The new voting system announced by the EBU for the Eurovision Song Contest 2023, to move the Semi Finals to a pure 100 percent televote, will change the fabric of the Song Contest moving forward. We took a closer look and explained the impact of the new rules on the presentation of the Contest to the audience at home, and the influence it could have on the songs entered.
What if the rule had been in place over the last ten years? What stories would have changed? And are there lessons for the coming Contest?
‘Sekret’ by Ronela Hajati (Albania, 2022)
There are few songs I’ve seen in Eurovision history ranked as low by jurors as this one. ‘Sekret’ scored 12 points from juries in this year’s Eurovision Semi Final, but all 12 of those points came from an indecisive Greek jury, where 2 of the 5 jurors had ‘Sekret’ ranked 1st but the others ranked the track 5th, 7th and 9th respectively.
For the rest of the jurors, ouch. In total 90 jurors ranked Albania’s performance and of them 39 jurors ranked Albania dead last of the 17 competing entries. Yet ‘Sekret’ did enough for televoters to rank top 10 there, scoring 46 points mainly from diaspora nations (Greece gave 12, Italy and Switzerland 8, Slovenia 7 and France 5 points, as well as a smattering of 1’s and 2’s).
Songs like this that appeal to the niches of televoters in 4 or 5 nations will stumble into the Grand Final once more.
‘Madness of Love’ by Raphael Gualazzi (Italy, 2011)
Italy’s jazzy number of 2011 wasn’t expected to smash the scoreboard on their first competitive return to Eurovision since 1997, but juries thought otherwise. A jury landslide of 251 points, 69 points ahead of eventual winners Azerbaijan, was enough to ultimately see Italy finish 2nd in their return to the Song Contest.
That year was also a wild one for the difference between juries and televoters, as 4 songs would have qualified (‘Haba Haba’, ‘Boom Boom’, ‘Live It Up’, ‘I Love Belarus’) if the results of the Semi Finals were televote alone.
Now the 2011 Grand Final was calculated in a different way to today’s scoring system as jury and televote rankings were combined in each country’s vote, rather than in two blocks as today. Using today’s system Italy would have been 55 points behind Azerbaijan in the final ranking. Now combined those four songs that instead qualified (‘Rockefeller Street’, ‘In Love For A While’, ‘Čaroban’, ‘C’est ma vie’) scored a combined total of 304 points from the jury rankings, and I’m sure the community will agree that the four televote songs named in the above paragraph would likely have scored much less than this.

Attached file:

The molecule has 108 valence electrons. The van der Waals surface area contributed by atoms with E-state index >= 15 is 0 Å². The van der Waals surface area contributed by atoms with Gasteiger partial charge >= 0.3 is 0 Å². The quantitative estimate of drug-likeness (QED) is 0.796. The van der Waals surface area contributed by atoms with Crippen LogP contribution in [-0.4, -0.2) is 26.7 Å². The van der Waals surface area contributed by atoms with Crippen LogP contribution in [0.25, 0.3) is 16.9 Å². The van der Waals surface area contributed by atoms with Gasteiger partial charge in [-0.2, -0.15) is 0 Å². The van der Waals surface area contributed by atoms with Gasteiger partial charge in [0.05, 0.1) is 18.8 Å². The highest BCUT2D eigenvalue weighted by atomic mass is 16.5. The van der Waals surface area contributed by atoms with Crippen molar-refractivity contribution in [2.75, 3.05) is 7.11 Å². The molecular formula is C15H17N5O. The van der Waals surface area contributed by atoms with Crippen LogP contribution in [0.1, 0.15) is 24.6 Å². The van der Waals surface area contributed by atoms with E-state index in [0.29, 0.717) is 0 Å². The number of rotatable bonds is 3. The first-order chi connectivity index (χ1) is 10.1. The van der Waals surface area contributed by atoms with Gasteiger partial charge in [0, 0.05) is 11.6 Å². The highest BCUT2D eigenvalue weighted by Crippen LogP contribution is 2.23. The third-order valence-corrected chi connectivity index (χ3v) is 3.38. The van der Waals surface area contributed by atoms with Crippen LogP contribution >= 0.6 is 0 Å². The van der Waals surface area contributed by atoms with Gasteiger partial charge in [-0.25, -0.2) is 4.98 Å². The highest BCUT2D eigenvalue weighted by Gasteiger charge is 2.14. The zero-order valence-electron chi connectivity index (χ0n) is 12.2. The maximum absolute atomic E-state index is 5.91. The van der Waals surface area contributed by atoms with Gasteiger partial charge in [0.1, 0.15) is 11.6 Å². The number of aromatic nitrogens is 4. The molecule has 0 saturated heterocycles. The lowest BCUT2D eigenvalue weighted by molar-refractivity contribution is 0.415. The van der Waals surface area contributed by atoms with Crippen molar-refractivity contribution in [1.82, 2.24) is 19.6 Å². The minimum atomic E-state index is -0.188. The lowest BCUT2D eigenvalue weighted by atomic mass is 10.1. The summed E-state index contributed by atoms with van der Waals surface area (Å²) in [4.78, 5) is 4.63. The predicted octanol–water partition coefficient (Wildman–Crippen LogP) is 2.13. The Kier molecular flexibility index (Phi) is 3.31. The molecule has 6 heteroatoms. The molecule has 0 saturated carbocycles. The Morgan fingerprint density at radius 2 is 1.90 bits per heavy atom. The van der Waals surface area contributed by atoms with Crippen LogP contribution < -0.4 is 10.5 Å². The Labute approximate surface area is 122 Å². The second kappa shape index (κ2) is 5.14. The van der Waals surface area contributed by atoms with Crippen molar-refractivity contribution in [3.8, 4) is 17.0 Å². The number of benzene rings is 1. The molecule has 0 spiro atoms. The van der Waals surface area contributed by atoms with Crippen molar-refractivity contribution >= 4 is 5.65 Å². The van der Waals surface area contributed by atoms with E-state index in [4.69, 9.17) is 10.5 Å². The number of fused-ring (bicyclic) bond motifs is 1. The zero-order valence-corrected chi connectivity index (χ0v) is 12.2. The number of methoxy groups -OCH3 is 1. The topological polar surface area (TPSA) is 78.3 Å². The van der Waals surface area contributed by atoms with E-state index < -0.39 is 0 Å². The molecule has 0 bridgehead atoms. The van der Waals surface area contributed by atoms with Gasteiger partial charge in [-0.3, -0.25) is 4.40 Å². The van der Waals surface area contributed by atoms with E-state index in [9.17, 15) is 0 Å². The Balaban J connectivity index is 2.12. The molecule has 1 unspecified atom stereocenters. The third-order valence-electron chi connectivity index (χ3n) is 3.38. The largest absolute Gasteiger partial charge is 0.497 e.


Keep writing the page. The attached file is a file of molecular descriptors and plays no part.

Could Italy have taken 55 of those remaining 304 points and pushed for victory? It would be a stretch but it would have almost certainly got tighter at the top as this new system would have left Italy even further as an outlier, the only entry appealing to the jury side of the leaderboard in a contest that otherwise was the most open in recent times (20 of the 25 finalists received at least one ‘douze points’).
How Song Contest history could have been very different.
‘Embers’ by James Newman (United Kingdom, 2021)
Remember the indignation of the double nil points that the United Kingdom received in 2021. It almost certainly wouldn’t have been the case with this voting system.
Underneath the nil points ‘Embers’ came just one ranking short of scoring a point from the Polish jury, which together ranked ‘Embers’ 12th, 10th, 9th, 10th and 16th of the 26 songs competing in the Eurovision Grand Final, and ending up in 11th place. One of the songs that placed above the United Kingdom in the Polish jury ranking was Hooverphonic’s ‘The Wrong Place’, a song that would have not qualified in the upcoming 100% televote era model.
Now Poland didn’t vote in the same Semi Final so we would have to speculate on if Albina’s ‘Tick Tock’ would have also ranked in Poland’s top 10 or not this year, but seeing as though Belgium was higher ranked with the juries in that Semi Final this is not a huge stretch. Should Croatia have ranked lower than James Newman in this hypothetical situation the United Kingdom might have ended Eurovision 2021 with one solitary point.
‘Phantom Pain’ by Victoria (Bulgaria, 2021)
Following on from the critically acclaimed ‘Tears Getting Sober‘ in 2020, Bulgaria offered Victoria the ticket for the rescheduled Rotterdam Song Contest twelve months later. In a smart piece of marketing, the six songs on Victoria’s next EP took part in a selection that mixed in a dedicated jury, a demoscopic jury, and a lot of feedback from the public.
The result was Victoria taking the haunting ballad ‘Growing Up Is Getting Old‘ to the Eurovision stage.
Would the same choice have been made given the knowledge that Victoria would have to take the song through a Semi Final that was a 100 percent televote? The two juries, with a keen understanding of the Song Contest and a remit to find a song that would do well at the Song Contest, would realise the higher risk involved.
With a new scoring system in place that needed a more commercial and appealing sound to get the public to pick up their phones to vote, a number of songs had a better fit. Given those circumstances, Bulgaria may have turned to ‘Phantom Pain‘ instead. Not only did it have a more conventional sound, Victoria also picked it out as her favourite song of the six.
Whether ‘Phantom Pain‘ would have delivered a different result is a big unknown, but for sure we would have lost the massive Rock Island prop. I wonder what would have taken its place?
‘Moj svijet’ by Sergej Ćetković (Montenegro, 2014)
Would the Montenegrian Peter Crouch and his perfect Balkan Ballad made it to Denmark under the new scoring system?
To answer this, let’s go back 12 months. Montenegro has never qualified for the Grand Final of the Eurovision Song Contest since first entering in 2007. Having tried various approaches, in 2013, broadcaster RTCG turned to hip-hop for the visually and musically arresting ‘Igranka‘. Very much a fan favourite, the love for Who See’s entry has only increased over time, but was overlooked in the Semi Final… at least it was overlooked by the jury. Fourth place in the televote would have seen Marvel’s ‘Space Bee and the Astronauts’ through to Saturday night, no doubt to the delight of the country and the Song Contest community.
Which brings us back to our alternate 2014. RTCG has seen what is needed to qualify for the Grand Final… modern styles with bright visuals. Given that backdrop, would it have decided that ‘now was the time to show our culture’ and go for ‘Moj Svijet‘, or double down and become ‘the broadcaster who sends hip-hop’?